Canada to mandate flu vaccination for kids under 5

Written by D and a for CNN Toronto, Canada Only a handful of Canadian provinces currently require pharmacists to offer the flu shot to young children, leaving some parents to make choices on whether…

Canada to mandate flu vaccination for kids under 5

Written by D and a for CNN Toronto, Canada

Only a handful of Canadian provinces currently require pharmacists to offer the flu shot to young children, leaving some parents to make choices on whether to inoculate their children.

But that may be about to change, as Canadian Health Minister Ginette Petitpas Taylor announced on Thursday that she plans to introduce legislation in the fall to allow pharmacists to give the shots to children as young as two years old.

Andrew Pyle, the lead advisor for programs at the Canadian Immunization Advisory Centre, told CNN that he anticipates the vaccination program to go into effect within a few weeks.

“It’s been a long time coming. A lot of effort has gone into ensuring that this is the best move for Canada, and for Canada’s kids, to get universal vaccination against the flu,” Pyle said.

Canada reported seven flu-related deaths in its provinces during the 2018-19 flu season.

Pyle said that an important consideration in introducing the new vaccine program is how it affects children’s health.

“Parents should be assured that the [safety] of the [shot] is the same as the already-approved vaccine, and probably safer,” he said.

Pyle said the Canadian Public Health Agency has conducted more than 160,000 tests on the flu vaccine and found it to be effective.

Canada did not receive influenza vaccine last season, but there was a fair amount of supply available, Pyle said.

“Canada is the single largest production (sic) base in the world. It’s not a question of if but a question of when.”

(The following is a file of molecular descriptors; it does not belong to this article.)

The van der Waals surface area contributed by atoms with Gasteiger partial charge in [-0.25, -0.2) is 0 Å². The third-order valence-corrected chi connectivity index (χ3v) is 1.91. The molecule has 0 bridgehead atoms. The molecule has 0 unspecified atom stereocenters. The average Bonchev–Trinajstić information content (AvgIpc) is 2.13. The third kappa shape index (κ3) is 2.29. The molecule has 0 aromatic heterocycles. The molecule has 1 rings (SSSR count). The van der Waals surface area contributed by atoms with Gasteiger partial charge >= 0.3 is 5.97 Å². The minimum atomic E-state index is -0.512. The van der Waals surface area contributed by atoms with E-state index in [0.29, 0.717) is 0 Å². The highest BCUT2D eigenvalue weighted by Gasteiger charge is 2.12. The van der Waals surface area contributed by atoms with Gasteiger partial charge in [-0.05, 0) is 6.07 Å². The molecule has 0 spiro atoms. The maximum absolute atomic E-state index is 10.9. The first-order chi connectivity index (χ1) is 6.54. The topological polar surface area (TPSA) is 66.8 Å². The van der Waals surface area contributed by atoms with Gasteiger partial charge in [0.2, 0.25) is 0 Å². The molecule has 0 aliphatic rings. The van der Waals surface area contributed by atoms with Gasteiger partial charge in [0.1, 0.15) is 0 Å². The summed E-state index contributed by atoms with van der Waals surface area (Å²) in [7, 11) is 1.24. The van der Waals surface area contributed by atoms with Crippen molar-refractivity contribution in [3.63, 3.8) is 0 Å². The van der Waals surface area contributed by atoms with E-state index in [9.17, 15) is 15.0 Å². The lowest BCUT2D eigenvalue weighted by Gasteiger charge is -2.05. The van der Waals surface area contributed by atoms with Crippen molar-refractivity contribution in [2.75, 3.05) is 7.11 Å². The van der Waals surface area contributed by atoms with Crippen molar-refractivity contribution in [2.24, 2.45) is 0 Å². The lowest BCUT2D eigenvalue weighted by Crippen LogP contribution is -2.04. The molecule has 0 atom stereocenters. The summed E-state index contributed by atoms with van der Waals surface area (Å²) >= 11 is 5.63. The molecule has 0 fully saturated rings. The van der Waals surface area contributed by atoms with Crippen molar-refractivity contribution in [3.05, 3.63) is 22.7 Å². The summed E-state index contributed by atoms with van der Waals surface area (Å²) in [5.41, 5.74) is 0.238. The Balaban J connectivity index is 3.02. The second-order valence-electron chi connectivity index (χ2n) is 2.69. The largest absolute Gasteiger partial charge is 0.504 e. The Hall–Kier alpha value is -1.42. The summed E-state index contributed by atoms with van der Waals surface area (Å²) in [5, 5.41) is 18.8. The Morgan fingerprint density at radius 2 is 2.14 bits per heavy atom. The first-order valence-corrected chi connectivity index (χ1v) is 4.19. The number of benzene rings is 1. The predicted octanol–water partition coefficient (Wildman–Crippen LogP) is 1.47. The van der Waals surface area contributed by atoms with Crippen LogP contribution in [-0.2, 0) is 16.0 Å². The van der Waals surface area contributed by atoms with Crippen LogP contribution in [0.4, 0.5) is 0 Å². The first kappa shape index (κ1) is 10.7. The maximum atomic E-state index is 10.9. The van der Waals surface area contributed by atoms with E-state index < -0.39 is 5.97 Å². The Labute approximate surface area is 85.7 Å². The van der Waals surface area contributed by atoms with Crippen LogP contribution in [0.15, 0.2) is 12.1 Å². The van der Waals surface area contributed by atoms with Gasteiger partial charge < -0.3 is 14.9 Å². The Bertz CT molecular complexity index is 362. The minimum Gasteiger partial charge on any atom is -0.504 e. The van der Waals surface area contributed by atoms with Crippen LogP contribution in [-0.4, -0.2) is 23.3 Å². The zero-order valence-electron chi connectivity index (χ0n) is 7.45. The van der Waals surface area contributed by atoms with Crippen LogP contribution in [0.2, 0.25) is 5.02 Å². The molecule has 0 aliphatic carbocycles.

Eileen Savage, executive director of the Flu Vaccine Adherence Network in Canada, voiced her optimism about the new program.

“As a group of health practitioners and organizations in Canada, we’ve done a lot of research on giving the vaccine in different ways to children from ages 0 to 5, to see if there is some variation in uptake of the flu vaccine in that age group, and we found that there is — so now we are focusing our efforts in getting universal influenza vaccination for all children,” Savage said.

There are several reasons why parents have been hesitant to have their children immunized, she said.

“Parents have complained that the vaccination is too expensive — we will decrease the price,” Savage said. “Parents have complained about getting the flu shot and how severe and long-lasting it is.”

Savage added that having the new vaccine program will help correct misinformation.

“Parents can go to their pharmacists, and the pharmacists will understand how well the vaccine is working and how it’s safer,” Savage said.

“Parents are thinking a lot about these things and still not hearing the facts. For this year, we’ll do all the data and do all the right things to make sure everybody who needs a flu vaccine is able to get one.”

Leave a Comment